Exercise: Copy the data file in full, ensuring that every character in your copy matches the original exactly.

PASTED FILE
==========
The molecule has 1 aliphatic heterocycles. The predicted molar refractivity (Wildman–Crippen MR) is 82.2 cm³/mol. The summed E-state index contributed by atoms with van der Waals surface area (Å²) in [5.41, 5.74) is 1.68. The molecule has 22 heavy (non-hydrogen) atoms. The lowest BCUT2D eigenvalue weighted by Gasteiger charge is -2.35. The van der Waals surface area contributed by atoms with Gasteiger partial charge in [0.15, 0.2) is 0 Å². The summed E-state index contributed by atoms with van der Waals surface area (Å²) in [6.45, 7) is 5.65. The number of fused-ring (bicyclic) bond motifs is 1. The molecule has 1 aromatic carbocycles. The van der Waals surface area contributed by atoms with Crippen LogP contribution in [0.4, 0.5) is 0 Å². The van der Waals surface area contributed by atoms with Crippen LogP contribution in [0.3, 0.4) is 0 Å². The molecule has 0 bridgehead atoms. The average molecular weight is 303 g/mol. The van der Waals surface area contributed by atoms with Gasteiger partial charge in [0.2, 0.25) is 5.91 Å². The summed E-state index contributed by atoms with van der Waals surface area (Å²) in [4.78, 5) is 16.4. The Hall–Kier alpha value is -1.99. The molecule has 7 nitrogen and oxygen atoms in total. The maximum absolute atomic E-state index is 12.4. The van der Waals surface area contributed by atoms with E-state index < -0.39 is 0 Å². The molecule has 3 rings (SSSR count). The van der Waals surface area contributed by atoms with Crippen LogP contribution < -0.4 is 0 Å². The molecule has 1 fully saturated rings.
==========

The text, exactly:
The molecule has 1 aliphatic heterocycles. The predicted molar refractivity (Wildman–Crippen MR) is 82.2 cm³/mol. The summed E-state index contributed by atoms with van der Waals surface area (Å²) in [5.41, 5.74) is 1.68. The molecule has 22 heavy (non-hydrogen) atoms. The lowest BCUT2D eigenvalue weighted by Gasteiger charge is -2.35. The van der Waals surface area contributed by atoms with Gasteiger partial charge in [0.15, 0.2) is 0 Å². The summed E-state index contributed by atoms with van der Waals surface area (Å²) in [6.45, 7) is 5.65. The number of fused-ring (bicyclic) bond motifs is 1. The molecule has 1 aromatic carbocycles. The van der Waals surface area contributed by atoms with Crippen LogP contribution in [0.4, 0.5) is 0 Å². The van der Waals surface area contributed by atoms with Crippen LogP contribution in [0.3, 0.4) is 0 Å². The molecule has 0 bridgehead atoms. The average molecular weight is 303 g/mol. The van der Waals surface area contributed by atoms with Gasteiger partial charge in [0.2, 0.25) is 5.91 Å². The summed E-state index contributed by atoms with van der Waals surface area (Å²) in [4.78, 5) is 16.4. The Hall–Kier alpha value is -1.99. The molecule has 7 nitrogen and oxygen atoms in total. The maximum absolute atomic E-state index is 12.4. The van der Waals surface area contributed by atoms with E-state index < -0.39 is 0 Å². The molecule has 3 rings (SSSR count). The van der Waals surface area contributed by atoms with Crippen LogP contribution < -0.4 is 0 Å². The molecule has 1 fully saturated rings.